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1911 Encyclopedia Britannica
a seaport in the Fareham parliamentary division of Hampshire, England, facing Portsmouth across Portsmouth harbour, 81 m. S.W. from London by the London & SouthWestern railway. Pop. of urban district of Gosport and Alverstoke (1901), 28,884. A ferry and a floating bridge connect it with Portsmouth. It is enclosed within a double line of fortifications, consisting of the old Gosport lines, and, about 3000 yds. to the east, a series of forts connected by strong lines with occasional batteries, forming part of the defence works of Portsmouth harbour. The principal buildings are the town hall and market hall, and the church of Holy Trinity, erected in the time of William III. To the south at Haslar there is a magnificent naval hospital, capable of containing 2000 patients, and adjoining it a gunboat slipway and large barracks. To the north is the Royal Clarence victualling yard, with brewery, cooperage, powder magazines, biscuit-making establishment, and storehouses for various kinds of provisions for the royal navy.
Gosport (Goseporte, Gozeport, Gosberg, Godsport) was originally included in Alverstoke manor, held in 1086 by the bishop and monks of Winchester under whom villeins farmed the land. In 1284 the monks agreed to give up Alverstoke with Gosport to the bishop, whose successors continued to hold them until the lands were taken over by the ecclesiastical commissioners. After the confiscation of the bishop's lands in 1641, however, the manor of Alverstoke with Gosport was granted to George Withers, but reverted to the bishop at the Restoration. In the 16th century Gosport was "a little village of fishermen." It was called a borough in 1461, when there are also traces of burgage tenure. From 1462 one bailiff was elected annually in the borough court, and government by a bailiff continued until 1682, when Gosport was included in Portsmouth borough under the charter of Charles II. to that town. This was annulled in 1688, since which time there is no evidence of the election of bailiffs. With this exception no charter of incorporation is known, although by the 16th century the inhabitants held common property in the shape of tolls of the ferry. The importance of Gosport increased during the 16th and 17th centuries owing to its position at the mouth of Portsmouth harbour, and its convenience as a victualling station. For this reason also the town was particularly prosperous during the American and Peninsular Wars. About 1540 fortifications were built there for the defence of the harbour, and in the 17th century it was a garrison town under a lord-lieutenant.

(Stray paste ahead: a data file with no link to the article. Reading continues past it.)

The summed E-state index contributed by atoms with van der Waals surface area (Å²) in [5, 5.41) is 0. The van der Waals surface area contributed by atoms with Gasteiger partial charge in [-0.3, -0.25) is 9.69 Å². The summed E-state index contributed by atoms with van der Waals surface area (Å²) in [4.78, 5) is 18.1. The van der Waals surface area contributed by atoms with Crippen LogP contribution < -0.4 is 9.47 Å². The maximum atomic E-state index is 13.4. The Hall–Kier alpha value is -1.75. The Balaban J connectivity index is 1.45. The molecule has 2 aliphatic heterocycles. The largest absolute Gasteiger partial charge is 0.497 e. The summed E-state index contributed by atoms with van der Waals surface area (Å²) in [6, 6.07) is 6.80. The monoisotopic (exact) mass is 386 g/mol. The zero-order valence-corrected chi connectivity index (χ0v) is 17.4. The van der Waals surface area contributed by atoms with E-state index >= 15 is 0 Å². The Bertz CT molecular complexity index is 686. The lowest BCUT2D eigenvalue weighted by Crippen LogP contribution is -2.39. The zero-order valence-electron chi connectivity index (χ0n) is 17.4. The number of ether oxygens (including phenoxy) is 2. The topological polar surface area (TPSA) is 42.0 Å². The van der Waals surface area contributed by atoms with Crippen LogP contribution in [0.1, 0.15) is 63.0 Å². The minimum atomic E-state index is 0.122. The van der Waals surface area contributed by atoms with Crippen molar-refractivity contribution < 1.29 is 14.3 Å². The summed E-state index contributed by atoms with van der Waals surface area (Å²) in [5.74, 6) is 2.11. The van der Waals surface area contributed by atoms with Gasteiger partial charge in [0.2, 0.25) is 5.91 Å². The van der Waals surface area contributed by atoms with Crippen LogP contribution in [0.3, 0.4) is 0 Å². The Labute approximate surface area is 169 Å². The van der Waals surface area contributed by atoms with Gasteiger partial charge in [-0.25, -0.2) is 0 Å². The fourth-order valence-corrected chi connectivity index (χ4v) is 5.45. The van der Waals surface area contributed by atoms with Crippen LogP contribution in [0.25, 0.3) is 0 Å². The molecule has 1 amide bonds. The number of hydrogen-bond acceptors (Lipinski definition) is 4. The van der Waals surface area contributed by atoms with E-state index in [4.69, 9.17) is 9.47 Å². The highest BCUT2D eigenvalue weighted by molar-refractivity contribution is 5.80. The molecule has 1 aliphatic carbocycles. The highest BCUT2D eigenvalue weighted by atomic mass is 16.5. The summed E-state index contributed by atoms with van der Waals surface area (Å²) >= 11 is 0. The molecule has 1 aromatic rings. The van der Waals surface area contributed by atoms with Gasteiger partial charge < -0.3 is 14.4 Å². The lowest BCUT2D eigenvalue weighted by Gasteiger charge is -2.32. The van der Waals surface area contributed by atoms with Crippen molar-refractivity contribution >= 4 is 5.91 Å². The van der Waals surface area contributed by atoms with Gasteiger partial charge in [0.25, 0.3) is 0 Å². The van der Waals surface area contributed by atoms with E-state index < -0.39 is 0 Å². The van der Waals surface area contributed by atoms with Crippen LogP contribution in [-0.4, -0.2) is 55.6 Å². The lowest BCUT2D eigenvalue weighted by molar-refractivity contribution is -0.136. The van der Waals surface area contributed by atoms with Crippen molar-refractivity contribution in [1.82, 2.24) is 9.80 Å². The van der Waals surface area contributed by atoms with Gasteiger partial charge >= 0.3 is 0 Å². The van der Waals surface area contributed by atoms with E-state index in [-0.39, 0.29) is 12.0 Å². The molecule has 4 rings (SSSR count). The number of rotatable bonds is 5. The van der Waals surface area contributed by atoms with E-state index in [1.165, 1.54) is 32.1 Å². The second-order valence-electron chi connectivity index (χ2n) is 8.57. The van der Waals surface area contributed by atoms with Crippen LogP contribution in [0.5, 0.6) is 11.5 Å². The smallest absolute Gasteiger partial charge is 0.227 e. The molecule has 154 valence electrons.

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Chisholm, Hugh, General Editor. Entry for 'Gosport'. 1911 Encyclopedia Britanica. https://www.studylight.org/encyclopedias/eng/bri/g/gosport.html. 1910.
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